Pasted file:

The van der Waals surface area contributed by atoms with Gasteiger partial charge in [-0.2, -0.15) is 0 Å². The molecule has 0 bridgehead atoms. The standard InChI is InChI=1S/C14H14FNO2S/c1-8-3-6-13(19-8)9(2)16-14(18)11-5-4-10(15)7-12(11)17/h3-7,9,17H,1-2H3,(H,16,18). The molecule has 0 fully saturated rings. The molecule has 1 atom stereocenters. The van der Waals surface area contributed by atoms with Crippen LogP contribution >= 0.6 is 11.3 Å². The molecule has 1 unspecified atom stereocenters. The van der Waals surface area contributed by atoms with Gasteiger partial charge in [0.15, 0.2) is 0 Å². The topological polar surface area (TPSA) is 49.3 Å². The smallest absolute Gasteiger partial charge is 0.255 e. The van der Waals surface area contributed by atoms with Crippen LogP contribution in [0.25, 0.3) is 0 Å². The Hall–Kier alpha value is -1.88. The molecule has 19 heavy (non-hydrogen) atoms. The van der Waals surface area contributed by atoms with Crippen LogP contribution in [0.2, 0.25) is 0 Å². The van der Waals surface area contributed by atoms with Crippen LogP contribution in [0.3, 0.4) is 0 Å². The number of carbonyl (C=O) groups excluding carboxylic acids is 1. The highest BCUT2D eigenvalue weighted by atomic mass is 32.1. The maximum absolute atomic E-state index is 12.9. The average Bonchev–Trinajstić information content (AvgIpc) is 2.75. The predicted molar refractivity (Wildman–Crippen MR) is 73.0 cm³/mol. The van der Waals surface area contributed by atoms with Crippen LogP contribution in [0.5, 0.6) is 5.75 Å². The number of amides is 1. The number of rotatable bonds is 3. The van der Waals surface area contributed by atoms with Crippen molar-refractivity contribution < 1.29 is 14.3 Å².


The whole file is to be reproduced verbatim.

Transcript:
The van der Waals surface area contributed by atoms with Gasteiger partial charge in [-0.2, -0.15) is 0 Å². The molecule has 0 bridgehead atoms. The standard InChI is InChI=1S/C14H14FNO2S/c1-8-3-6-13(19-8)9(2)16-14(18)11-5-4-10(15)7-12(11)17/h3-7,9,17H,1-2H3,(H,16,18). The molecule has 0 fully saturated rings. The molecule has 1 atom stereocenters. The van der Waals surface area contributed by atoms with Crippen LogP contribution >= 0.6 is 11.3 Å². The molecule has 1 unspecified atom stereocenters. The van der Waals surface area contributed by atoms with Gasteiger partial charge in [0.15, 0.2) is 0 Å². The topological polar surface area (TPSA) is 49.3 Å². The smallest absolute Gasteiger partial charge is 0.255 e. The van der Waals surface area contributed by atoms with Crippen LogP contribution in [0.25, 0.3) is 0 Å². The Hall–Kier alpha value is -1.88. The molecule has 19 heavy (non-hydrogen) atoms. The van der Waals surface area contributed by atoms with Crippen LogP contribution in [0.2, 0.25) is 0 Å². The van der Waals surface area contributed by atoms with Crippen LogP contribution in [0.3, 0.4) is 0 Å². The number of carbonyl (C=O) groups excluding carboxylic acids is 1. The highest BCUT2D eigenvalue weighted by atomic mass is 32.1. The maximum absolute atomic E-state index is 12.9. The average Bonchev–Trinajstić information content (AvgIpc) is 2.75. The predicted molar refractivity (Wildman–Crippen MR) is 73.0 cm³/mol. The van der Waals surface area contributed by atoms with Crippen LogP contribution in [0.5, 0.6) is 5.75 Å². The number of amides is 1. The number of rotatable bonds is 3. The van der Waals surface area contributed by atoms with Crippen molar-refractivity contribution < 1.29 is 14.3 Å².